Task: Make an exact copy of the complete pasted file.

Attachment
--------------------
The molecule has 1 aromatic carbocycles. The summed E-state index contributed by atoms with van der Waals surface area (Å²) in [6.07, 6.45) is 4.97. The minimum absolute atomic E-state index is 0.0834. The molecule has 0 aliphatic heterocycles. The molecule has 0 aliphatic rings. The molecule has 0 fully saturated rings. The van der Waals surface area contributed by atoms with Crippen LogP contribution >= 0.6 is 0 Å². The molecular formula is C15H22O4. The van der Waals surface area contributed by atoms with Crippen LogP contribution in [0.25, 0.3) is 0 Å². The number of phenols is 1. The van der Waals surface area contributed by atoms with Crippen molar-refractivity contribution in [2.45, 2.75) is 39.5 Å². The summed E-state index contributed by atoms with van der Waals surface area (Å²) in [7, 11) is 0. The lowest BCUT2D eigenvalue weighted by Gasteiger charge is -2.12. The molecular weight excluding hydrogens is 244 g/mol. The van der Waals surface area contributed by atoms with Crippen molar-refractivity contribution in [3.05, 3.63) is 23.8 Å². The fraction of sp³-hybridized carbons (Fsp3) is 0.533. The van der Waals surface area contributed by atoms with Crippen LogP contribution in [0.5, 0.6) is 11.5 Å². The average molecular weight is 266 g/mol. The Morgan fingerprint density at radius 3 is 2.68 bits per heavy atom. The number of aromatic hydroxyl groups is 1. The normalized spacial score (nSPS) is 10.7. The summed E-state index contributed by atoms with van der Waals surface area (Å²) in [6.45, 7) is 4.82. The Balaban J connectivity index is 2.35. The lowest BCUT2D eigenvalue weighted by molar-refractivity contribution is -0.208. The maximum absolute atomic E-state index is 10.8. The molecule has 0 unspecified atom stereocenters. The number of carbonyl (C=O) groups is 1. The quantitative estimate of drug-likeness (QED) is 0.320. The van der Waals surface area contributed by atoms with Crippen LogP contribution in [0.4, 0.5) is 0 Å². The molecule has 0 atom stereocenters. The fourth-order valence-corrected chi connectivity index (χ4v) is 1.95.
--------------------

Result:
The molecule has 1 aromatic carbocycles. The summed E-state index contributed by atoms with van der Waals surface area (Å²) in [6.07, 6.45) is 4.97. The minimum absolute atomic E-state index is 0.0834. The molecule has 0 aliphatic heterocycles. The molecule has 0 aliphatic rings. The molecule has 0 fully saturated rings. The van der Waals surface area contributed by atoms with Crippen LogP contribution >= 0.6 is 0 Å². The molecular formula is C15H22O4. The van der Waals surface area contributed by atoms with Crippen LogP contribution in [0.25, 0.3) is 0 Å². The number of phenols is 1. The van der Waals surface area contributed by atoms with Crippen molar-refractivity contribution in [2.45, 2.75) is 39.5 Å². The summed E-state index contributed by atoms with van der Waals surface area (Å²) in [7, 11) is 0. The lowest BCUT2D eigenvalue weighted by Gasteiger charge is -2.12. The molecular weight excluding hydrogens is 244 g/mol. The van der Waals surface area contributed by atoms with Crippen molar-refractivity contribution in [3.05, 3.63) is 23.8 Å². The fraction of sp³-hybridized carbons (Fsp3) is 0.533. The van der Waals surface area contributed by atoms with Crippen LogP contribution in [0.5, 0.6) is 11.5 Å². The average molecular weight is 266 g/mol. The Morgan fingerprint density at radius 3 is 2.68 bits per heavy atom. The number of aromatic hydroxyl groups is 1. The normalized spacial score (nSPS) is 10.7. The summed E-state index contributed by atoms with van der Waals surface area (Å²) in [6.45, 7) is 4.82. The Balaban J connectivity index is 2.35. The lowest BCUT2D eigenvalue weighted by molar-refractivity contribution is -0.208. The maximum absolute atomic E-state index is 10.8. The molecule has 0 unspecified atom stereocenters. The number of carbonyl (C=O) groups is 1. The quantitative estimate of drug-likeness (QED) is 0.320. The van der Waals surface area contributed by atoms with Crippen LogP contribution in [0.4, 0.5) is 0 Å². The molecule has 0 atom stereocenters. The fourth-order valence-corrected chi connectivity index (χ4v) is 1.95.